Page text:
Civil Justice Reforms Breakfast Seminar

22 May 2013 by Daniel Kavan

Yesterday morning Kroll Ontrack hosted a breakfast seminar in Manchester in conjunction with the law firm Hill Dickinson LLP. We heard His Honour Judge Waksman QC (Manchester Mercantile Court) and His Honour Judge Davies (Manchester Technology and Construction Court) share their views on the impact of the cost management and disclosure aspects of the Jackson Reforms in their courts.

We discussed what impact the changes have had a month and a half into the period since implementation to compare experiences and to get an understanding of the types of orders judges are handing down.

Interestingly, the judges agreed that despite the menu of disclosure options now available to litigants, standard disclosure would still be the appropriate order in most cases. Rather than changing the type of disclosure order, Judge Davies said, the Court would take an active role specifying the extent of the search that should be carried out.   Judge Waksman stressed that the Disclosure Report was not intended to be a document that practitioners need to labour over, and a high level list of the classes of documents available will suffice.

Budgeting for standard disclosure on the Disclosure Report provides a bench mark upon which the approach to disclosure can be agreed by the parties and this is all that is required. Whilst there is a menu of disclosure options, there is no need to submit a menu of costs!

In relation to cost management, Judge Waksman said that the new rules do not represent a great watershed, pointing to the fact that the cost management pilot had helped to embed cultural change.

We discussed how there is real value in examining each party's budget in order to be well prepared and ensure that the Case Management Conference is a meaningful exercise. Advance planning will pay dividends.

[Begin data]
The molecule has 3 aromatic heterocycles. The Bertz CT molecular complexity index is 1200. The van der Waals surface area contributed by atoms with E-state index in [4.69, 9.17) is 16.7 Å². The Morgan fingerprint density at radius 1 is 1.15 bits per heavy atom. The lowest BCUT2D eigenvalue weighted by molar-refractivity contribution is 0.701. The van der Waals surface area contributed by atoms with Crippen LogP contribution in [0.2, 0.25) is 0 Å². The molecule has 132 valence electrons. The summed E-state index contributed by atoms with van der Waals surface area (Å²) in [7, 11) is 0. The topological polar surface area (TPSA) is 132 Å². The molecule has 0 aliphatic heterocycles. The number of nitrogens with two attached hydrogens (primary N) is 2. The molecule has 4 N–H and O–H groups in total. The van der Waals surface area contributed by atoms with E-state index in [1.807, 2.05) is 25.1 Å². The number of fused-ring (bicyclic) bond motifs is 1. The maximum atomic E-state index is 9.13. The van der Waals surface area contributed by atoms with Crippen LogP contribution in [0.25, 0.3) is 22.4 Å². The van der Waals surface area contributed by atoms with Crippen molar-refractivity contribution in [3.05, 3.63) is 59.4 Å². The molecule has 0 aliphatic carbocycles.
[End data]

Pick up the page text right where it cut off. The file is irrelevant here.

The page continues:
The court will not simply approve all directions that have been agreed by parties, but take an active role as cost management feeds into case management. Nevertheless, it is not intended that the examination of budgets will be a 'gargantuan exercise' nor a detailed assessment of costs. Judge Waksman expects that in his court these discussions will add an extra 10 minutes to the CMC, or 20 minutes if more complex and that in very many cases, the budget will be approved with few changes if any.

Kroll Ontrack led a discussion with panelists - Hudson Legal's Tom Moore and the head of Hill Dickinson LLP's litigation practice, Geraldine Ryan - to recommend the best ways to approach budgeting and disclosure in this environment.

The new rules place emphasis on early preparation and getting to grips with the likely challenges ahead. Working together it is possible to make logical decisions and apply the best technologies to evaluate risk, decide the optimum strategy and control costs.   As Judge Waksman pointed out in his closing comments there is no need for litigators to be afraid of the changes.

Daniel Kavan and Rob Jones would like to thank Judge Waksman and Judge Davies, Hill Dickinson LLP and our managed review partner Hudson Legal for helping us put together an enlightening seminar particularly relevant for Manchester litigators and their clients.